Erionite and Malignant Mesothelioma - Focus Analytics

Erionite and Malignant Mesothelioma

Erionite and Malignant Mesothelioma

Asbestos-induced malignant mesothelioma (MM) remains a global public health concern, including in New Zealand. Construction and building trades workforce has the highest mesothelioma incidence. There is also an increasing concern in non-occupational or environmental asbestos induced MM for both men and women. Studies report that New Zealand is one of a number of high-income countries with elevated incidence of MM (2.6 per 100,000) due to occupational exposure to airborne asbestos fibres. Indeed, recent reports have highlighted devastating outcomes of the asbestos related disease epidemic here. These include cases of how MM was apparently a consequence of exposure to asbestos in home, following transfer of the asbestos fibres from the workplace. This was thought to have occurred on the hair and clothes of occupationally-exposed family members. 

Erionite, a naturally occurring fibrous mineral that belongs to a group of minerals called zeolites.

Erionite is produced in silica-rich volcanic eruptions and is then later dissolved by water and recrystallized as zeolites, often in sedimentary rocks. When aerosolised and inhaled, erionite fibres have been associated with health effects similar to those typically seen with exposure to asbestos, such as malignant mesothelioma (MM). Several studies have reported how erionite was found to be the causative agent for the mesothelioma epidemic in the Cappadocia region of Turkey, where there is an extremely high level of mortality (800 cases/100,000 population) from exposure to erionite in rock used to build houses. 

Most of the affected population had been exposed to erionite by inhalation since childhood, resulting in up to 50% of all deaths in three villages. Many of the affected people later migrated to Germany and Sweden, and cases of MM caused by erionite were also identified in those Turkish immigrants. Genetic susceptibility was also thought to be a possible factor in determining the susceptibility of the population to MM, specifically the pathogenic role of BAP1 mutations resulting in mesothelioma, and in other cancers globally, as well as in Cappadocia specifically.9 The prevalence of the BAP1 gene in the global population and its more recent link to other cancers globally, along with studies linking MM to erionite exposure in countries other than Turkey (including the US and Mexico), suggest that the results from Cappadocia may not be accounted for entirely by local conditions or be atypical at global scales.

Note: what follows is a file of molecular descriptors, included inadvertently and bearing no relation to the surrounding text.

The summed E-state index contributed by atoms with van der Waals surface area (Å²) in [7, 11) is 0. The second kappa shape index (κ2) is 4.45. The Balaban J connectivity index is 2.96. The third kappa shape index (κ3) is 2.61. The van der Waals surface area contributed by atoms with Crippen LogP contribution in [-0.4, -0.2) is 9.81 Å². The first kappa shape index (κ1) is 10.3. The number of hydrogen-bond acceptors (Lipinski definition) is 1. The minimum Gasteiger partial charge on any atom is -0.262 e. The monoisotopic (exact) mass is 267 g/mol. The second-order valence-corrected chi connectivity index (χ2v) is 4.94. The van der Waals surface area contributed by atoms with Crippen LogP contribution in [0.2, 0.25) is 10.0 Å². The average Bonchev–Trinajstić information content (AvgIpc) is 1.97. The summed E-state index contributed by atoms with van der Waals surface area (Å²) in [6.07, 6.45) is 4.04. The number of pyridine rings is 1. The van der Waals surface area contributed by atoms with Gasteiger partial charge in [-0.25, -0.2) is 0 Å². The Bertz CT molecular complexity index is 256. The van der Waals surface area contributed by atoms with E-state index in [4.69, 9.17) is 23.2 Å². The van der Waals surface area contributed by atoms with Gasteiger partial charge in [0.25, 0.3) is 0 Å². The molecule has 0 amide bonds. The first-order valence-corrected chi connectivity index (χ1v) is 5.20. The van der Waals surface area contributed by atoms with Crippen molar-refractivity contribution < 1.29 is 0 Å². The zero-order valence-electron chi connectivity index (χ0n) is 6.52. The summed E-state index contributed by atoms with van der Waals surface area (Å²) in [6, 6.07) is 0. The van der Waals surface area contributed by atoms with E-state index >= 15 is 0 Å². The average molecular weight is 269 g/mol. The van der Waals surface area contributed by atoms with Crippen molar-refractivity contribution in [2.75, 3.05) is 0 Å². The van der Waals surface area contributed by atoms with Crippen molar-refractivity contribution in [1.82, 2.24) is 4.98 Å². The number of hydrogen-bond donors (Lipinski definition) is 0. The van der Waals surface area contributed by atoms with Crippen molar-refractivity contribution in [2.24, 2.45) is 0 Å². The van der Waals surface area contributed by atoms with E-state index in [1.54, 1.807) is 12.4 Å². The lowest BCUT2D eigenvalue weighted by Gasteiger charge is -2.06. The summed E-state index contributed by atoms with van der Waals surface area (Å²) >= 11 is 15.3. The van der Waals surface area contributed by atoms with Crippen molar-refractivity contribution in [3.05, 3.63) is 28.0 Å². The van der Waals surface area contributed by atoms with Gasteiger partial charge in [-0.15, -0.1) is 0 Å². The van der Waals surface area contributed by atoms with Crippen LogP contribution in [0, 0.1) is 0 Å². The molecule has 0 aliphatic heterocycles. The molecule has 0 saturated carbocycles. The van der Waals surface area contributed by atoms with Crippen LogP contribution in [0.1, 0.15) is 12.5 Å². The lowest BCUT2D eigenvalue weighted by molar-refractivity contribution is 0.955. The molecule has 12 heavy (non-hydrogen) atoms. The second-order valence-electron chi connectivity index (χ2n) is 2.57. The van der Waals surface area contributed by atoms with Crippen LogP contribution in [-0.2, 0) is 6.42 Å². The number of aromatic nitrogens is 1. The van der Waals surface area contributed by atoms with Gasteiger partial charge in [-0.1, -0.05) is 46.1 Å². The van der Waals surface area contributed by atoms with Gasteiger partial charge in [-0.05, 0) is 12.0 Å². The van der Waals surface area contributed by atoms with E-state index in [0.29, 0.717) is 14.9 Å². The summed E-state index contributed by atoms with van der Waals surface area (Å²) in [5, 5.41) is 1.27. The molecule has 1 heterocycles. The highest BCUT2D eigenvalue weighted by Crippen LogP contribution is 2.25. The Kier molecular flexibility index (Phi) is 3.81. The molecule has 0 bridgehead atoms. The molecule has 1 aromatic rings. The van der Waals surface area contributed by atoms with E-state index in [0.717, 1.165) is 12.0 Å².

In the US, the carcinogenic properties of erionite have recently sparked interest in erionite as an occupational and public health hazard, particularly in areas where erionite is found in regional bedrock or sediments. However, data concerning health outcomes there are equivocal. A study of North Dakota quarry and road workers reported only a few cases of pleural changes.

Regardless of that study, although the long-term health impacts remain uncertain, there is concern about inhalation of airborne dust and particulates containing erionite fibres from gravel pits, quarries, roads, building, and construction sites. Thus, erionite is now classified by the International Agency for Research on Cancer (IARC) as a Group 1 carcinogen (ie, carcinogenic to humans). Erionite, also appears to be a more potent human carcinogen than asbestos in causing MM However, in contrast to asbestos, erionite mineral fibres do not have established occupational exposure limits (OELs). Despite the establishment of OELs for asbestos, controversy remains as to whether short intense exposure to asbestos is particularly harmful since it is complicated by non-linear dose concentration-duration-risk relationships.

There is also uncertainty as to how asbestos dose-response may relate to erionite dose-response for a number of reasons. Epidemiological data alone typically lack accurate fibre counts (for erionite or asbestos exposure) and are inconclusive about risks at specific concentrations.12 Fibres also vary in toxicity due to morphology and chemical characteristics (composition, surface reactivity, biopersistance etc). There even exists considerable heterogeneity in the responses of cells within the same local volume of tissue,12 and in vitro techniques do not provide accurate estimates of biologically-effective doses (eg, the numbers of fibres accumulated in mesothelial tissue over time). Nevertheless, exposure concentration does appear to part-control the latency interval between first exposure to asbestos or erionite and the development of MM. Indeed, workers in trades with higher levels of exposure (eg, naval personnel removing asbestos from warships; builders; extractive industry workers), may experience shorter latencies compared to those exposed to lower amounts of asbestos.13 Age at first exposure also appears to be important. Indeed, once a sufficient amount of asbestos or erionite has been inhaled, such as by a six-year-old child growing up in a village or suburb contaminated with erionite, they will develop MM, which suggests that additional exposure(s) may not significantly increase the risk. However, the threshold above which asbestos and erionite will cause MM, varies among individuals due to genetics, exposure to co-factors, the exact characteristics of the mineral fibre inhaled, etc

 

Article Reference: https://www.nzma.org.nz/journal-articles/erionite-in-auckland-bedrock-and-malignant-mesothelioma-an-emerging-public-and-occupational-health-hazard